December 19, 2018

Snack-happy parrot shows insider threats come in all shapes and sizes

By Lisa Vaas

A new form of insider threat has been discovered, with evidence of a threat actor attempting to burgle a homeowner via illicit snack delivery orders placed on her Amazon Alexa smart speaker.

According to the UK’s National Animal Welfare Trust, the culprit goes by the handle of “Rocco,” a fugitive African Grey Parrot that had already displayed antisocial tendencies – namely, foul language and tossing his water bowl around – while in the care of the trust.

Staff member Marion Wischnewski, who lives in Oxfordshire, had rehomed Rocco, in spite of his propensity to fling and his swearing, which had led the trust to fear that visitors would flee from his verbal floggings.

Once ensconced in his new workplace, Rocco set about endearing himself to his human overlords. Wischnewski told news outlets that he’s got a “sweet personality” and loves to dance to romantic music… music that, apparently, he’s learned how to request from Alexa. He has, after all, been exposed to the overlords’ conversations with Alexa, and, as members of his species are wont to do, has learned how to ask for what he wants.

What he wants, besides sappy songs to bounce to, are tasty snacks, various inanimate objects, and homeware. He has reportedly attempted to place orders for lightbulbs, a kite, watermelon, ice cream, raisins, strawberries, broccoli, and a tea kettle.


Instagram became the preferred tool in Russia’s propaganda war

By Lisa Vaas

Facebook, Twitter or Google’s YouTube: those are the social media platforms that garnered most of the focus of lawmakers, researchers and journalists when the Russian disinformation campaign around the 2016 US presidential election first came into focus.

But according to two new, comprehensive reports prepared for the Senate Intelligence Committee, one of which was released on Monday and the other leaked over the weekend, Instagram was where the real action was.

Disinformation and meddling may have reached more people on Facebook, YouTube or Twitter, but the posts got far more play on Instagram. In a years-long propaganda campaign that preceded the election and which didn’t stop after, Facebook’s photo-sharing subsidiary generated responses that dwarfed those of other platforms: researchers counted 187 million Instagram comments, likes and other user reactions, which was more than Twitter and Facebook combined.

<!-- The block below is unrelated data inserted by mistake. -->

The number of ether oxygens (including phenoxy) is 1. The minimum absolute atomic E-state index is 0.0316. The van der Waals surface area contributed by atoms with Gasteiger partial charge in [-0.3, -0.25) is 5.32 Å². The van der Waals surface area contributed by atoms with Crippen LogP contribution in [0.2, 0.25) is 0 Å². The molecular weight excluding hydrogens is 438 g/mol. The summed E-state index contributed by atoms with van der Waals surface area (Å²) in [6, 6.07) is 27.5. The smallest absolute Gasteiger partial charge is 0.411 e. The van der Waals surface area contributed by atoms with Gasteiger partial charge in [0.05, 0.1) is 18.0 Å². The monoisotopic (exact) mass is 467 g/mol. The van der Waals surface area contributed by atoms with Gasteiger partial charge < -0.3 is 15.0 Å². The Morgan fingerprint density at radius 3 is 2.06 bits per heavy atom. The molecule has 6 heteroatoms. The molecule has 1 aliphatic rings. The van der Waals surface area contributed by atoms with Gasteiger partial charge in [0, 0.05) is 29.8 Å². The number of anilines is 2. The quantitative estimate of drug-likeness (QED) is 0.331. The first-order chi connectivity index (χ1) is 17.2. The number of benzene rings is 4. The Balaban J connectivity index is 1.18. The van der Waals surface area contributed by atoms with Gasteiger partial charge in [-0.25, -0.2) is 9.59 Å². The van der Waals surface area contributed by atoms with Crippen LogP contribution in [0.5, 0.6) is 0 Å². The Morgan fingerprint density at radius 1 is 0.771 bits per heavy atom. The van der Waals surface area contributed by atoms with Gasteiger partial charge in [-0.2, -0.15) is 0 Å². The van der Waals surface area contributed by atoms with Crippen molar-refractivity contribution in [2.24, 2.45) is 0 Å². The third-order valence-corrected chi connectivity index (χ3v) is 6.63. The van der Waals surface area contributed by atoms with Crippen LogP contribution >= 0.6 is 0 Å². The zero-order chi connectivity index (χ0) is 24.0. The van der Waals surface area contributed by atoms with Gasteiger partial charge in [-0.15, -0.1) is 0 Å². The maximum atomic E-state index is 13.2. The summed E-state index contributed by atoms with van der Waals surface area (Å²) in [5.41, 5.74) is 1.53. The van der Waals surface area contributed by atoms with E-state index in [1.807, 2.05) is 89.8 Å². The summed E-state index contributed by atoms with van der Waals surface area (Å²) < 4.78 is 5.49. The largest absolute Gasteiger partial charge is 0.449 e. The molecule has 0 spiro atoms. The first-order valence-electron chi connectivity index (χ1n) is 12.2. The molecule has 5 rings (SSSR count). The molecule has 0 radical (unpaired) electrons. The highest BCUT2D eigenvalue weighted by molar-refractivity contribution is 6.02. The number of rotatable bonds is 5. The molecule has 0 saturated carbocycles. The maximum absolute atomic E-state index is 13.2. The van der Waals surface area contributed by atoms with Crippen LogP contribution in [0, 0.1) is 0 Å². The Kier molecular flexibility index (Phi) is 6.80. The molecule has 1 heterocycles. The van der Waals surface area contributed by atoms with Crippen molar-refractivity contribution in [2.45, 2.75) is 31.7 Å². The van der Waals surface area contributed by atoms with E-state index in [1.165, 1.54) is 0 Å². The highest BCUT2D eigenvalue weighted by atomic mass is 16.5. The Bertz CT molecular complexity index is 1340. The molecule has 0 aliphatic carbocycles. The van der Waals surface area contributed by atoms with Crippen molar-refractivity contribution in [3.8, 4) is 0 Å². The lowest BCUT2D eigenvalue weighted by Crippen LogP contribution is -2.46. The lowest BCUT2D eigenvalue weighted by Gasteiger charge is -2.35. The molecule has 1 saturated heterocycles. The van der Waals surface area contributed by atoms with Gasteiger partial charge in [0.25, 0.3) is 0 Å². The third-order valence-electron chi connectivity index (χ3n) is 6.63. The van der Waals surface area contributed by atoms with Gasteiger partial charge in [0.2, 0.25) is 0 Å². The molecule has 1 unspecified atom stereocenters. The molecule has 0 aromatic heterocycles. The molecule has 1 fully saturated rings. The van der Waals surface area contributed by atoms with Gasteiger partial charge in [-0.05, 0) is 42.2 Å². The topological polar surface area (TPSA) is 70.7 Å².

The Washington Post [paywall] quoted Philip N. Howard, head of the Oxford research group that participated in one of the reports:

Instagram’s appeal is that’s where the kids are, and that seems to be where the Russians went.

A massive, multi-year campaign to manipulate Americans

One of the reports was commissioned by the Senate Intelligence Committee and written by the social media research firm New Knowledge, Columbia University and Canfield Research. According to that report, Russia’s propaganda war was broadened to reach the US starting in 2014 and would eventually spread to reach a “massive” scale.


SQLite creator fires back at Tencent’s bug hunters

By Danny Bradbury

The creator of SQLite, an open source database management system used in thousands of applications, has downplayed reports of a bug that could lead to remote code execution.

The Tencent Blade security research team reported the bug, called Magellan, in both SQLite and the open-source Chromium browser, which uses a version of the database. They said:

This vulnerability can be triggered remotely, such as accessing a particular web page in a browser, or any scenario that can execute SQL statements.